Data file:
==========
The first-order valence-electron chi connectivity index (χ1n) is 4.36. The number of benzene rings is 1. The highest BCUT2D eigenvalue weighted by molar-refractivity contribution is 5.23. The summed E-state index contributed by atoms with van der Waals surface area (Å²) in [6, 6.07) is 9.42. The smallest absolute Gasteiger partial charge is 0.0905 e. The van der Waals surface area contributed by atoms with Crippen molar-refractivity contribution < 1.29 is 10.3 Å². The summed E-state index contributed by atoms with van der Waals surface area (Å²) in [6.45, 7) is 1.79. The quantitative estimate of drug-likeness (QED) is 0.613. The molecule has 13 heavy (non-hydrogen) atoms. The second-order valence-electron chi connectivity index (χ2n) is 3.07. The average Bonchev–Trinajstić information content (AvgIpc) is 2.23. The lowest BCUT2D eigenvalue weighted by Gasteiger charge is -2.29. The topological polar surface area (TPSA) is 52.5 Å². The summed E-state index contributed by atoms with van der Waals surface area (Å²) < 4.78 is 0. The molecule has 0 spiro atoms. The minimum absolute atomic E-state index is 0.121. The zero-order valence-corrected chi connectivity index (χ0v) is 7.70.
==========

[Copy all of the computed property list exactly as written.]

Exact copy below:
The first-order valence-electron chi connectivity index (χ1n) is 4.36. The number of benzene rings is 1. The highest BCUT2D eigenvalue weighted by molar-refractivity contribution is 5.23. The summed E-state index contributed by atoms with van der Waals surface area (Å²) in [6, 6.07) is 9.42. The smallest absolute Gasteiger partial charge is 0.0905 e. The van der Waals surface area contributed by atoms with Crippen molar-refractivity contribution < 1.29 is 10.3 Å². The summed E-state index contributed by atoms with van der Waals surface area (Å²) in [6.45, 7) is 1.79. The quantitative estimate of drug-likeness (QED) is 0.613. The molecule has 13 heavy (non-hydrogen) atoms. The second-order valence-electron chi connectivity index (χ2n) is 3.07. The average Bonchev–Trinajstić information content (AvgIpc) is 2.23. The lowest BCUT2D eigenvalue weighted by Gasteiger charge is -2.29. The topological polar surface area (TPSA) is 52.5 Å². The summed E-state index contributed by atoms with van der Waals surface area (Å²) < 4.78 is 0. The molecule has 0 spiro atoms. The minimum absolute atomic E-state index is 0.121. The zero-order valence-corrected chi connectivity index (χ0v) is 7.70.